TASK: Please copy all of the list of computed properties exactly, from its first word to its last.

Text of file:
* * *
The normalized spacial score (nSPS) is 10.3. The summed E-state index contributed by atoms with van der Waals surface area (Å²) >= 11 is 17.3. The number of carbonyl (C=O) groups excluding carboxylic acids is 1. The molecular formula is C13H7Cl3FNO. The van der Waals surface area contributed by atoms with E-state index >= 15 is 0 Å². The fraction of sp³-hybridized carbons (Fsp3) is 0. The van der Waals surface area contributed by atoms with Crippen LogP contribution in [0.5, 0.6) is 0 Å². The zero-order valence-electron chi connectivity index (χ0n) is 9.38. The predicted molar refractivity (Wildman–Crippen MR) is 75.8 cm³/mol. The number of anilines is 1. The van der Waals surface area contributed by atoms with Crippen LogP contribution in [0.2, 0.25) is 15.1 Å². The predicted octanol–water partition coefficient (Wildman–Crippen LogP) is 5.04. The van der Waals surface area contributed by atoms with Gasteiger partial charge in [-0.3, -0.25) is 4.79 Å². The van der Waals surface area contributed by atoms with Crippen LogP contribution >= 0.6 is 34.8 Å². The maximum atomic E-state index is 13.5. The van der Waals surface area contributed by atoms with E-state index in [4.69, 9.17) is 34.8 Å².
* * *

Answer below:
The normalized spacial score (nSPS) is 10.3. The summed E-state index contributed by atoms with van der Waals surface area (Å²) >= 11 is 17.3. The number of carbonyl (C=O) groups excluding carboxylic acids is 1. The molecular formula is C13H7Cl3FNO. The van der Waals surface area contributed by atoms with E-state index >= 15 is 0 Å². The fraction of sp³-hybridized carbons (Fsp3) is 0. The van der Waals surface area contributed by atoms with Crippen LogP contribution in [0.5, 0.6) is 0 Å². The zero-order valence-electron chi connectivity index (χ0n) is 9.38. The predicted molar refractivity (Wildman–Crippen MR) is 75.8 cm³/mol. The number of anilines is 1. The van der Waals surface area contributed by atoms with Crippen LogP contribution in [0.2, 0.25) is 15.1 Å². The predicted octanol–water partition coefficient (Wildman–Crippen LogP) is 5.04. The van der Waals surface area contributed by atoms with Gasteiger partial charge in [-0.3, -0.25) is 4.79 Å². The van der Waals surface area contributed by atoms with Crippen LogP contribution >= 0.6 is 34.8 Å². The maximum atomic E-state index is 13.5. The van der Waals surface area contributed by atoms with E-state index in [4.69, 9.17) is 34.8 Å².